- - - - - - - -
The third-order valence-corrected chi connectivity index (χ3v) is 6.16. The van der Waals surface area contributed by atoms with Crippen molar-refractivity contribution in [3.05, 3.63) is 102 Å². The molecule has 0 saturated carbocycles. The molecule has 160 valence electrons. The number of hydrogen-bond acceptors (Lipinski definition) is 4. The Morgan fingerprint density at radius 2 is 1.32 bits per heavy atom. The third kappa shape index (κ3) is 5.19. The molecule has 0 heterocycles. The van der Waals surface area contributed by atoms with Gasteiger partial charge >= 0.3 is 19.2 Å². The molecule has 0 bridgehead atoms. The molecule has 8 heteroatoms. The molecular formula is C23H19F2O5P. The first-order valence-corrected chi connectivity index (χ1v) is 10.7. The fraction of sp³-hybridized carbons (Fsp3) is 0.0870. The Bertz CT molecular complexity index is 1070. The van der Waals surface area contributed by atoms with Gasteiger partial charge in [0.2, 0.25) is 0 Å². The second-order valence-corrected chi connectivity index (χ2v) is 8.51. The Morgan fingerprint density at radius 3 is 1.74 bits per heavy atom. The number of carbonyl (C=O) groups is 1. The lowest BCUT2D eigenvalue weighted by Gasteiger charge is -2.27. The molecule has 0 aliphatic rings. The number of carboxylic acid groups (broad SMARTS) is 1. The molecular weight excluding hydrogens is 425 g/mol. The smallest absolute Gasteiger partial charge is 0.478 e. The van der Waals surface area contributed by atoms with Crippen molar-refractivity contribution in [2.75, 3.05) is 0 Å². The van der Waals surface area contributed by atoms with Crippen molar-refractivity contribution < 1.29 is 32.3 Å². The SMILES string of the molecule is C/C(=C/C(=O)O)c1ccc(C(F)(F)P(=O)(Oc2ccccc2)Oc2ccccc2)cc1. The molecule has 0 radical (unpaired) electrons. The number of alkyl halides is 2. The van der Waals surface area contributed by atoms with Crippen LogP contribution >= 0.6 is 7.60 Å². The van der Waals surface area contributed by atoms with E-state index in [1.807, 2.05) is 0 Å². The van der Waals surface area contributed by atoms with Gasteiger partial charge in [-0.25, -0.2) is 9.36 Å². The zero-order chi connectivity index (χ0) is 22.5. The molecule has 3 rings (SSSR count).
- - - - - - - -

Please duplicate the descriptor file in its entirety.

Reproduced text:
The third-order valence-corrected chi connectivity index (χ3v) is 6.16. The van der Waals surface area contributed by atoms with Crippen molar-refractivity contribution in [3.05, 3.63) is 102 Å². The molecule has 0 saturated carbocycles. The molecule has 160 valence electrons. The number of hydrogen-bond acceptors (Lipinski definition) is 4. The Morgan fingerprint density at radius 2 is 1.32 bits per heavy atom. The third kappa shape index (κ3) is 5.19. The molecule has 0 heterocycles. The van der Waals surface area contributed by atoms with Gasteiger partial charge >= 0.3 is 19.2 Å². The molecule has 0 bridgehead atoms. The molecule has 8 heteroatoms. The molecular formula is C23H19F2O5P. The first-order valence-corrected chi connectivity index (χ1v) is 10.7. The fraction of sp³-hybridized carbons (Fsp3) is 0.0870. The Bertz CT molecular complexity index is 1070. The van der Waals surface area contributed by atoms with Gasteiger partial charge in [0.2, 0.25) is 0 Å². The second-order valence-corrected chi connectivity index (χ2v) is 8.51. The Morgan fingerprint density at radius 3 is 1.74 bits per heavy atom. The number of carbonyl (C=O) groups is 1. The lowest BCUT2D eigenvalue weighted by Gasteiger charge is -2.27. The molecule has 0 aliphatic rings. The number of carboxylic acid groups (broad SMARTS) is 1. The molecular weight excluding hydrogens is 425 g/mol. The smallest absolute Gasteiger partial charge is 0.478 e. The van der Waals surface area contributed by atoms with Crippen molar-refractivity contribution in [2.75, 3.05) is 0 Å². The van der Waals surface area contributed by atoms with Crippen molar-refractivity contribution < 1.29 is 32.3 Å². The SMILES string of the molecule is C/C(=C/C(=O)O)c1ccc(C(F)(F)P(=O)(Oc2ccccc2)Oc2ccccc2)cc1. The molecule has 0 radical (unpaired) electrons. The number of alkyl halides is 2. The van der Waals surface area contributed by atoms with Crippen LogP contribution >= 0.6 is 7.60 Å². The van der Waals surface area contributed by atoms with E-state index in [1.807, 2.05) is 0 Å². The van der Waals surface area contributed by atoms with Gasteiger partial charge in [-0.25, -0.2) is 9.36 Å². The zero-order chi connectivity index (χ0) is 22.5. The molecule has 3 rings (SSSR count).